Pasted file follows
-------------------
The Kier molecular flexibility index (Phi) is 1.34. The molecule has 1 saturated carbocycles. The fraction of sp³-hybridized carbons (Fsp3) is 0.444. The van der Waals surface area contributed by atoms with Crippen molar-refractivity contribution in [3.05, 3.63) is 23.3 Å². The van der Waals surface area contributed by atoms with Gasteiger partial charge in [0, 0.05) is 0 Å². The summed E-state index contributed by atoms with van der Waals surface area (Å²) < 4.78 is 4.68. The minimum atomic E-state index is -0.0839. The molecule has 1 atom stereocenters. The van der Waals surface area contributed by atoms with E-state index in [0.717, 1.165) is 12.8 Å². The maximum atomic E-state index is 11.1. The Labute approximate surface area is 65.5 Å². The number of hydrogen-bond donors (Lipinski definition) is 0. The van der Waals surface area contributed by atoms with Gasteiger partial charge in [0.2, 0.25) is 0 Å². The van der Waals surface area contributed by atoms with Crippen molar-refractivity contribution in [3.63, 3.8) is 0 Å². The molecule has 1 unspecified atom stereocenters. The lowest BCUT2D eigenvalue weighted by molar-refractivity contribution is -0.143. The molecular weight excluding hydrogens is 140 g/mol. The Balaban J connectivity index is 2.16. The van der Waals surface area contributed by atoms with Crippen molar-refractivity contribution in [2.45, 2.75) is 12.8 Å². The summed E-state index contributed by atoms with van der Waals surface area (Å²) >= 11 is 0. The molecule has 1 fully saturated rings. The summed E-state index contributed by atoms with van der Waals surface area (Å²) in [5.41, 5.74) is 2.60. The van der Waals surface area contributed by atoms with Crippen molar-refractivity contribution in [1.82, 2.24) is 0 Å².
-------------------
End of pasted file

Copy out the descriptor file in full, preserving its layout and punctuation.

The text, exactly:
The Kier molecular flexibility index (Phi) is 1.34. The molecule has 1 saturated carbocycles. The fraction of sp³-hybridized carbons (Fsp3) is 0.444. The van der Waals surface area contributed by atoms with Crippen molar-refractivity contribution in [3.05, 3.63) is 23.3 Å². The van der Waals surface area contributed by atoms with Gasteiger partial charge in [0, 0.05) is 0 Å². The summed E-state index contributed by atoms with van der Waals surface area (Å²) < 4.78 is 4.68. The minimum atomic E-state index is -0.0839. The molecule has 1 atom stereocenters. The van der Waals surface area contributed by atoms with E-state index in [0.717, 1.165) is 12.8 Å². The maximum atomic E-state index is 11.1. The Labute approximate surface area is 65.5 Å². The number of hydrogen-bond donors (Lipinski definition) is 0. The van der Waals surface area contributed by atoms with Gasteiger partial charge in [0.2, 0.25) is 0 Å². The van der Waals surface area contributed by atoms with Crippen molar-refractivity contribution in [3.63, 3.8) is 0 Å². The molecule has 1 unspecified atom stereocenters. The lowest BCUT2D eigenvalue weighted by molar-refractivity contribution is -0.143. The molecular weight excluding hydrogens is 140 g/mol. The Balaban J connectivity index is 2.16. The van der Waals surface area contributed by atoms with Crippen molar-refractivity contribution in [2.45, 2.75) is 12.8 Å². The summed E-state index contributed by atoms with van der Waals surface area (Å²) >= 11 is 0. The molecule has 1 fully saturated rings. The summed E-state index contributed by atoms with van der Waals surface area (Å²) in [5.41, 5.74) is 2.60. The van der Waals surface area contributed by atoms with Crippen molar-refractivity contribution in [1.82, 2.24) is 0 Å².